We got an explanation of each machine and then went to the tasting room. We started with a small sample of 'ordinary extra virgin olive oil' to sniff before we got a lesson on how to prepare, smell, and taste the oil. We started with a 'light' oil that they would use to garnish fish. The amazing thing to me was that olive oil is used to drizzle on everything and there are pairings just like wine. Then we got a much more intense oil to try, one that he suggested using with steak, and the difference was noticeable. Finally, the ordinary oil was passed around again and we realized how bland it was compared to the other two.
|This is where the 15% of the product that is oil gets separated|
from the 85% that is not oil, which is recycled as biofuel and
|This machine does the final filtering and we could look in the|
rectanglular metal vat to see what got filtered out. YUCK
Don't be fooled into thinking unfiltered olive oil is somehow
more special! It is really icky.
Back in the bus, we headed to the home of Christina, a l chef for a cooking lesson. Her house has been in the family for 9 generations and they can't imagine why it would ever be sold to a non-family member. We helped prepare roast pork, fresh orecchietti (little ears), and raspberries with mascarpone. Everyone who wanted to got a chance to chop or knead or create pasta shapes or whip up the mascarpone with sugar and milk. Then we got to eat it all. Lunch was wonderful and we bought her cookbook and took a short walk before heading to a local potter.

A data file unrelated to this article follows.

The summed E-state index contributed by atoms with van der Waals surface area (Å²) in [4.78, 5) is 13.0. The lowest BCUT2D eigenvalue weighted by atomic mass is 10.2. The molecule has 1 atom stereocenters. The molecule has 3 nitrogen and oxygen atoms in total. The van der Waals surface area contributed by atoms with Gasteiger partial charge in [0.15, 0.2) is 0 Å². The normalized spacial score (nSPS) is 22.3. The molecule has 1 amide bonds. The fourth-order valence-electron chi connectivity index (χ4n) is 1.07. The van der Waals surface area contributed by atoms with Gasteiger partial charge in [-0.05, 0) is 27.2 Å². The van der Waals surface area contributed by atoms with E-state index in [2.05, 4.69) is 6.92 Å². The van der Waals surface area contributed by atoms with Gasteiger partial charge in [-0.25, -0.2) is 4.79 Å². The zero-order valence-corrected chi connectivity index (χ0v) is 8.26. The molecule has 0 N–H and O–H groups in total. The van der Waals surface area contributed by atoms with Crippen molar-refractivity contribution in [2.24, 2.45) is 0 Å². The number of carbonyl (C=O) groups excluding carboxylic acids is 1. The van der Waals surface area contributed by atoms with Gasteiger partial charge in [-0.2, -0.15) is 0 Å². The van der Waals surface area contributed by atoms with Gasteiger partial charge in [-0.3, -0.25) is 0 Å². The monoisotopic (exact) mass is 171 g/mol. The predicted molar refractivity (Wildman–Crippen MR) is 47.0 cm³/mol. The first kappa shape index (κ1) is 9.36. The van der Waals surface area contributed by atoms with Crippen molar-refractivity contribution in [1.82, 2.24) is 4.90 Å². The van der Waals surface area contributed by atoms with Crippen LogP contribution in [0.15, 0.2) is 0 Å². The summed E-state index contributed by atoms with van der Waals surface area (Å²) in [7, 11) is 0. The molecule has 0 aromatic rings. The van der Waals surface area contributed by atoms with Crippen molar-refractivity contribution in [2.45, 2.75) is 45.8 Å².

|The house Christina and her family live in.|
|The valley view from the house|
|Chris (right) learns how to make the pasta |
dough under Christina's guidance.
|An artist painting in the pottery studio|
|The next several photos show the very short|
process of throwing a pot (IF you know
what you're doing....)
|A pot ready to be fired. I really liked the way the handles|